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Full Online Book HomeNonfictionsThe Life And Voyages Of Christopher Columbus_volume 2 - Appendix - No. 26
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The Life And Voyages Of Christopher Columbus_volume 2 - Appendix - No. 26 Post by :nojobneeded Category :Nonfictions Author :Washington Irving Date :April 2012 Read :619

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The Life And Voyages Of Christopher Columbus_volume 2 - Appendix - No. 26

Appendix. No. XXVI.

The Island of the Seven Cities.


One of the popular traditions concerning the ocean, which were current during the time of Columbus, was that of the Island of the Seven Cities. It was recorded in an ancient legend, that at the time of the conquest of Spain and Portugal by the Moors, when the inhabitants fled in every direction to escape from slavery, seven bishops, followed by a great number of their people, took shipping and abandoned themselves to their fate, on the high seas. After tossing about for some time, they landed on an unknown island in the midst of the ocean. Here the bishops burnt the ships, to prevent the desertion of their followers, and founded seven cities. Various pilots of Portugal, it was said, had reached that island at different times, but had never returned to give any information concerning it, having been detained, according to subsequent accounts, by the successors of the bishops to prevent pursuit. At length, according to common report, at the time that prince Henry of Portugal was prosecuting his discoveries, several seafaring men presented themselves one day before him, and stated that they had just returned from a voyage, in the course of which they had landed upon this island. The inhabitants, they said, spoke their language, and carried them immediately to church, to ascertain whether they were Catholics, and were rejoiced at finding them of the true faith. They then made earnest inquiries, to know whether the Moors still retained possession of Spain and Portugal. While part of the crew were at church, the rest gathered sand on the shore for the use of the kitchen, and found to their surprise that one-third of it was gold. The islanders were anxious that the crew should remain with them a few days, until the return of their governor, who was absent; but the mariners, afraid of being detained, embarked and made sail. Such was the story they told to prince Henry, hoping to receive reward for their intelligence. The prince expressed displeasure at their hasty departure from the island, and ordered them to return and procure further information; but the men, apprehensive, no doubt, of having the falsehood of their tale discovered, made their escape, and nothing more was heard of them. (364)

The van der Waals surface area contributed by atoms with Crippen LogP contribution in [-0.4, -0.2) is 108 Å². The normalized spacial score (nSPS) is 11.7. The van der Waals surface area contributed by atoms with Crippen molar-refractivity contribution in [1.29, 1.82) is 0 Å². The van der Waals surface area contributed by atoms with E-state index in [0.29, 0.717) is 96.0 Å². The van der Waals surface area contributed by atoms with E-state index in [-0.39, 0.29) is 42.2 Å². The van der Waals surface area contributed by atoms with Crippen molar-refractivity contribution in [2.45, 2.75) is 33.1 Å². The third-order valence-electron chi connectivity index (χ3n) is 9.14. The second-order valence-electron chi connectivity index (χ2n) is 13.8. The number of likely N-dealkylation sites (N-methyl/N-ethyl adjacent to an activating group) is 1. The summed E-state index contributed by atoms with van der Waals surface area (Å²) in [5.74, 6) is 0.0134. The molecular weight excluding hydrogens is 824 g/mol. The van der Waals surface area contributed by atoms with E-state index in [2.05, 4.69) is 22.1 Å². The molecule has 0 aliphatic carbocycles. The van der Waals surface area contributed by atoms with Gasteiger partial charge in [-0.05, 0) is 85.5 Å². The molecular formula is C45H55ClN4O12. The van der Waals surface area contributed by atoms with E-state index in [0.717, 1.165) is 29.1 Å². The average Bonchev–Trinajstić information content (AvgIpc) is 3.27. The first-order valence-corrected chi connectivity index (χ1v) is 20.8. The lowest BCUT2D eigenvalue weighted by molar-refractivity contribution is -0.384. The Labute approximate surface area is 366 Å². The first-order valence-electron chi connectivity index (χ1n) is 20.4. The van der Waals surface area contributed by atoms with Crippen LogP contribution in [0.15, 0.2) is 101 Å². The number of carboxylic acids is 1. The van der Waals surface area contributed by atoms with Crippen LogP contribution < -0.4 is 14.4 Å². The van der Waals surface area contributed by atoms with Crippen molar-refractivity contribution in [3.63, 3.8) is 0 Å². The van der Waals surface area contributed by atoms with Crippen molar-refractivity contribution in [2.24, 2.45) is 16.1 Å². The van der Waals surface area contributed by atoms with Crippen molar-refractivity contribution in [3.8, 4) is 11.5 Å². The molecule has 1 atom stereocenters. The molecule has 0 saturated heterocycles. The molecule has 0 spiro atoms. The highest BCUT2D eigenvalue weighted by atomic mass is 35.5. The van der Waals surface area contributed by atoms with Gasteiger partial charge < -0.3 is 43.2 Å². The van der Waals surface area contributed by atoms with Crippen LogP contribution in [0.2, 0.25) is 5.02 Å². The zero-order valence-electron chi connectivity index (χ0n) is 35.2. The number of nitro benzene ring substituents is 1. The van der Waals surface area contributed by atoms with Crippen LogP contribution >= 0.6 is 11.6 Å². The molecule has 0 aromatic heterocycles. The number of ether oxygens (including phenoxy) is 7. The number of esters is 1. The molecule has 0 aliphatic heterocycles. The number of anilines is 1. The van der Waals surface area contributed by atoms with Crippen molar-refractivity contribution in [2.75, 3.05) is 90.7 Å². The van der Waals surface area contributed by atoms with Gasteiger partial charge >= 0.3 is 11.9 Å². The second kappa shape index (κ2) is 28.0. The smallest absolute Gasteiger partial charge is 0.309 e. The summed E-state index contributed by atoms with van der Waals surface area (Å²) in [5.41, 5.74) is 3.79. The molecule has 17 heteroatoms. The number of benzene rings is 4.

This story had much currency. The Island of the Seven Cities was identified with the island mentioned by Aristotle as having been discovered by the Carthaginians, and was put down in the early maps about the time of Columbus, under the name of Antilla.

At the time of the discovery of New Spain, reports were brought to Hispaniola of the civilization of the country; that the people wore clothing; that their houses and temples were solid, spacious, and often magnificent; and that crosses were occasionally found among them. Juan de Grivalja, being dispatched to explore the coast of Yucatan, reported that in sailing along it he beheld, with great wonder, stately and beautiful edifices of lime and stone, and many high towers that shone at a distance. (365) For a time the old tradition of the Seven Cities was revived, and many thought that they were to be found in the same part of New Spain.

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Appendix. No. XXVII.Discovery of the Island of Madeira.The discovery of Madeira by Macham rests principally upon the authority of Francisco Alcaforado, an esquire of prince Henry of Portugal, who composed an account of it for that prince. It does not appear to have obtained much faith among Portuguese historians. No mention is made of it in Barros; he attributes the first discovery of the island to Juan Gonzalez and Tristram Vaz, who he said descried it from Porto Santo, resembling a cloud on the horizon. (366)The abbe Provost, however, in his general history of voyages, vol. 6, seems inclined to
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Appendix. No. XXV.The Imaginary Island of St. Brandan.One of the most singular geographical illusions on record is that which for a long while haunted the imaginations of the inhabitants of the Canaries. They fancied they beheld a mountainous island about ninety leagues in length, lying far to the westward. It was only seen at intervals, but in perfectly clear and serene weather. To some it seemed one hundred leagues distant, to others forty, to others only fifteen or eighteen. (348)On attempting to reach it, however, it somehow or other eluded the search, and was nowhere to be found. Still there
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